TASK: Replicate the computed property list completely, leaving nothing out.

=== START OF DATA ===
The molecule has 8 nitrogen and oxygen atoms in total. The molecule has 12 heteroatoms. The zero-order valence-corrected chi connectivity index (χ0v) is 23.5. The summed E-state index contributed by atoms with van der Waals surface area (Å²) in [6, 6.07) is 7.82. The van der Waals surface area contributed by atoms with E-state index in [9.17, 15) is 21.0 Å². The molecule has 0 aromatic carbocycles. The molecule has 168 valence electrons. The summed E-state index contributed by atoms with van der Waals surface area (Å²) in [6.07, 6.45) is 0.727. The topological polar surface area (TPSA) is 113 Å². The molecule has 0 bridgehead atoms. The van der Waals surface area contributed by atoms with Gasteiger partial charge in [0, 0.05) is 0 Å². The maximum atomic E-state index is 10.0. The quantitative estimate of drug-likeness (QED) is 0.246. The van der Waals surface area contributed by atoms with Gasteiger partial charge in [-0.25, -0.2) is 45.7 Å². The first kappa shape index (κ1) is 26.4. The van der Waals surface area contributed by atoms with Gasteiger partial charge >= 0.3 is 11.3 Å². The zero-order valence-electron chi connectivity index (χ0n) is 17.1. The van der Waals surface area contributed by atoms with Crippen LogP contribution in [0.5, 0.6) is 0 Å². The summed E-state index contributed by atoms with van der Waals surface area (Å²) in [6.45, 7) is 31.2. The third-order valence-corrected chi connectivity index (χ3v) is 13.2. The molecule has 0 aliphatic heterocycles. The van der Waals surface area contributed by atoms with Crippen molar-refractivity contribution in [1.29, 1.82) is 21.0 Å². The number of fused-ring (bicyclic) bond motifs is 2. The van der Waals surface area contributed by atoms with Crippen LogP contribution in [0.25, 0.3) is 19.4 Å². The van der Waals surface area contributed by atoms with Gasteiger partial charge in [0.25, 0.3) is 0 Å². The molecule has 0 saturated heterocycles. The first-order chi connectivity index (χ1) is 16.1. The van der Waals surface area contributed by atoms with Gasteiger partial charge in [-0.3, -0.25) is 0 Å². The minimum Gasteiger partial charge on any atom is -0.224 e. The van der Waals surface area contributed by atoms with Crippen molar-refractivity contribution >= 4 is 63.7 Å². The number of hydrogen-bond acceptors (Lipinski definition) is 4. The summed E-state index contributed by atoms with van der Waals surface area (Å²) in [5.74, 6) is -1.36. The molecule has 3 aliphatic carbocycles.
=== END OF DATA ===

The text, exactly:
The molecule has 8 nitrogen and oxygen atoms in total. The molecule has 12 heteroatoms. The zero-order valence-corrected chi connectivity index (χ0v) is 23.5. The summed E-state index contributed by atoms with van der Waals surface area (Å²) in [6, 6.07) is 7.82. The van der Waals surface area contributed by atoms with E-state index in [9.17, 15) is 21.0 Å². The molecule has 0 aromatic carbocycles. The molecule has 168 valence electrons. The summed E-state index contributed by atoms with van der Waals surface area (Å²) in [6.07, 6.45) is 0.727. The topological polar surface area (TPSA) is 113 Å². The molecule has 0 bridgehead atoms. The van der Waals surface area contributed by atoms with Gasteiger partial charge in [0, 0.05) is 0 Å². The maximum atomic E-state index is 10.0. The quantitative estimate of drug-likeness (QED) is 0.246. The van der Waals surface area contributed by atoms with Gasteiger partial charge in [-0.25, -0.2) is 45.7 Å². The first kappa shape index (κ1) is 26.4. The van der Waals surface area contributed by atoms with Gasteiger partial charge >= 0.3 is 11.3 Å². The zero-order valence-electron chi connectivity index (χ0n) is 17.1. The van der Waals surface area contributed by atoms with Crippen LogP contribution in [0.5, 0.6) is 0 Å². The summed E-state index contributed by atoms with van der Waals surface area (Å²) in [6.45, 7) is 31.2. The third-order valence-corrected chi connectivity index (χ3v) is 13.2. The molecule has 0 aliphatic heterocycles. The van der Waals surface area contributed by atoms with Crippen molar-refractivity contribution in [1.29, 1.82) is 21.0 Å². The number of fused-ring (bicyclic) bond motifs is 2. The van der Waals surface area contributed by atoms with Crippen LogP contribution in [0.25, 0.3) is 19.4 Å². The van der Waals surface area contributed by atoms with Gasteiger partial charge in [0.25, 0.3) is 0 Å². The molecule has 0 saturated heterocycles. The first-order chi connectivity index (χ1) is 16.1. The van der Waals surface area contributed by atoms with Gasteiger partial charge in [-0.3, -0.25) is 0 Å². The minimum Gasteiger partial charge on any atom is -0.224 e. The van der Waals surface area contributed by atoms with Crippen molar-refractivity contribution >= 4 is 63.7 Å². The number of hydrogen-bond acceptors (Lipinski definition) is 4. The summed E-state index contributed by atoms with van der Waals surface area (Å²) in [5.74, 6) is -1.36. The molecule has 3 aliphatic carbocycles.